The perks and perils of joint ownership: how to buy half a house without paying for the whole!
There are a host of good reasons to go into joint ownership of a property, but you need to tread carefully if you don't want to end up paying for more than your share.
While there isn't a huge trend right now towards joint ownership — you don't see hordes of young people clubbing together to buy a property! — we do still see parents joining forces to buy apartments for their kids to live in while at university, investors pooling their purchasing power to add lettable properties to their portfolio, family friends getting together to splash out on a shared holiday home, and extended family members forking out for a smallholding with separate dwellings.
Usually, most joint buyers will get an attorney on board to draw up a detailed co-ownership contract before they apply for a home loan. But what many of them don't realise is that no matter how you split up the shares in the property, or what you decide in terms of maintenance, occupation or income, that contract has absolutely no weight when it comes to third parties like banks and municipalities.
Although the share of the property that is owned by each purchaser can be stipulated in the title deed, and then registered at the Deeds Office, the banks will always want both or all parties to sign that they will be 'jointly and severally' liable to repay that loan. In their eyes, it's a collective commitment.
This means the bank is entitled to recover the debt from all the debtors, in proportion to their share. Or, if necessary, the bank can recover the whole amount from any one of the signatories. So, if one co-owner falls on hard times and stops paying for some reason, the others will have to make up the shortfall!
And if the remaining owners don't bridge the gap and the loan then falls into arrears, the bank can 'call up' the debt and demand that all, or just one, of them settle the debt, at the risk of having the property repossessed!
And it's no different with municipalities: if the rates, water and electricity accounts are in arrears because one of the owners didn't pay their share, the local authority is not interested in who owns what percentage of the property. It will simply sue all the owners for the debt and, in the meantime, will probably cut off the power and water supply — not much fun for the owners who did pay their share or for those who live on the property.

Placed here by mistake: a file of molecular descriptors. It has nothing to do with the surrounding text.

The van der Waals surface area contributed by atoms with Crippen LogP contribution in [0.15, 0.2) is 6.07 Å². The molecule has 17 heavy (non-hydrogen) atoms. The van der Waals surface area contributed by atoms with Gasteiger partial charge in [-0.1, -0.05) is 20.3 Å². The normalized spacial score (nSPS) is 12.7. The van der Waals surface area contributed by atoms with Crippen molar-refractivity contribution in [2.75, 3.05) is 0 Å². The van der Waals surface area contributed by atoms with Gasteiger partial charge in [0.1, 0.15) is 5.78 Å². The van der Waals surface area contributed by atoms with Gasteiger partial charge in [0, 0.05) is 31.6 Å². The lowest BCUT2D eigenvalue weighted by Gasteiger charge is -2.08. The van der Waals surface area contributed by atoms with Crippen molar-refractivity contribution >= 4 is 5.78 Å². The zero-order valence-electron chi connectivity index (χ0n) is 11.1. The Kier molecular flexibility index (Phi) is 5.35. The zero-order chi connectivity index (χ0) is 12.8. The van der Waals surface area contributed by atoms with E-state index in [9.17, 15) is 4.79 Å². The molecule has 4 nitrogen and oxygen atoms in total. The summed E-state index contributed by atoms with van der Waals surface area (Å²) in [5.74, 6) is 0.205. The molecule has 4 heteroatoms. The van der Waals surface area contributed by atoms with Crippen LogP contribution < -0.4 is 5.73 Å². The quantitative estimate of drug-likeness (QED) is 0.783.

So, you need to proceed with caution. Remember that the share you own will be an 'undivided' share, which means that you have a responsibility to the whole property, and not just the particular portion you occupy.
That doesn't mean that a professionally drafted contract is a total waste of time. On the contrary, if you don't have one, it will automatically be presumed in law that each signatory has an equal share to the property, which might not be the case. But that's how the title deed will be registered at the Deeds Office.
Having said that, buyers should know that if you have a 60% share of a jointly owned property, it doesn't mean you actually own a larger piece of the property. But it does mean that you'll pay 60% of the purchase price and running costs of the property — and get 60% of any income or profit from rentals or the resale of the property.
Says BetterBond CEO, Carl Coetzee, 'It's also vital that the co-ownership contract spells out what will happen if the owners decide to go their separate ways. Problems can and do occur if one co-owner wants to sell but the others don't, or if, sadly, a co-owner dies. There should be some sort of opt-out clause in the contract so that if someone wants or needs to sell their share, the remaining co-owners will have first option to buy.' The contract should also include the option not to buy out a partner's share, but should stipulate that the whole property has to be sold and the proceeds divided according to the original shareholdings.
Whether you decide to fly solo or go communal, buying a property with someone else should never be an impulsive decision — because, if you haven't thought it through, you may have your 'share' of trouble ahead.